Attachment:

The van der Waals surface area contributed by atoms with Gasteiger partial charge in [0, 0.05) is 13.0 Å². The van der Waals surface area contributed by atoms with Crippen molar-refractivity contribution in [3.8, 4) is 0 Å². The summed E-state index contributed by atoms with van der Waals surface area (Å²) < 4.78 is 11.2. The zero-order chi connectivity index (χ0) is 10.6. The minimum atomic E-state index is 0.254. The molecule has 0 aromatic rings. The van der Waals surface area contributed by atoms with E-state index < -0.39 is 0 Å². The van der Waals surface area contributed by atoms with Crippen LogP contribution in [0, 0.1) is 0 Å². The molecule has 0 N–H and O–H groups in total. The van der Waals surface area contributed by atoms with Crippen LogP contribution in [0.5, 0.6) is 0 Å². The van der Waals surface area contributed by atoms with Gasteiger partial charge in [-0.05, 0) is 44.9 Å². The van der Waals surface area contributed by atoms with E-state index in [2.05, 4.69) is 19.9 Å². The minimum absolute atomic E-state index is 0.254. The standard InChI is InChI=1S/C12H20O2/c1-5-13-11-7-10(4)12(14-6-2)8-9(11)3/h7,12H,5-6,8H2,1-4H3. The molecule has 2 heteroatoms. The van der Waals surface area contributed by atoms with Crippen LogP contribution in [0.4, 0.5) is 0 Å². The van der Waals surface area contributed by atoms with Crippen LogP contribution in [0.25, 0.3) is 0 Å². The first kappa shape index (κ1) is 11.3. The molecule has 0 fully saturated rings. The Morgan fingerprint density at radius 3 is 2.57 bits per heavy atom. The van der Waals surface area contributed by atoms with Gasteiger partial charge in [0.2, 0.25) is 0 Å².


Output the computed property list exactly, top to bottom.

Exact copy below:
The van der Waals surface area contributed by atoms with Gasteiger partial charge in [0, 0.05) is 13.0 Å². The van der Waals surface area contributed by atoms with Crippen molar-refractivity contribution in [3.8, 4) is 0 Å². The summed E-state index contributed by atoms with van der Waals surface area (Å²) < 4.78 is 11.2. The zero-order chi connectivity index (χ0) is 10.6. The minimum atomic E-state index is 0.254. The molecule has 0 aromatic rings. The van der Waals surface area contributed by atoms with E-state index < -0.39 is 0 Å². The van der Waals surface area contributed by atoms with Crippen LogP contribution in [0, 0.1) is 0 Å². The molecule has 0 N–H and O–H groups in total. The van der Waals surface area contributed by atoms with Crippen LogP contribution in [0.5, 0.6) is 0 Å². The van der Waals surface area contributed by atoms with Gasteiger partial charge in [-0.05, 0) is 44.9 Å². The van der Waals surface area contributed by atoms with E-state index in [2.05, 4.69) is 19.9 Å². The minimum absolute atomic E-state index is 0.254. The standard InChI is InChI=1S/C12H20O2/c1-5-13-11-7-10(4)12(14-6-2)8-9(11)3/h7,12H,5-6,8H2,1-4H3. The molecule has 2 heteroatoms. The van der Waals surface area contributed by atoms with Crippen LogP contribution in [0.4, 0.5) is 0 Å². The van der Waals surface area contributed by atoms with Crippen LogP contribution in [0.25, 0.3) is 0 Å². The first kappa shape index (κ1) is 11.3. The molecule has 0 fully saturated rings. The Morgan fingerprint density at radius 3 is 2.57 bits per heavy atom. The van der Waals surface area contributed by atoms with Gasteiger partial charge in [0.2, 0.25) is 0 Å².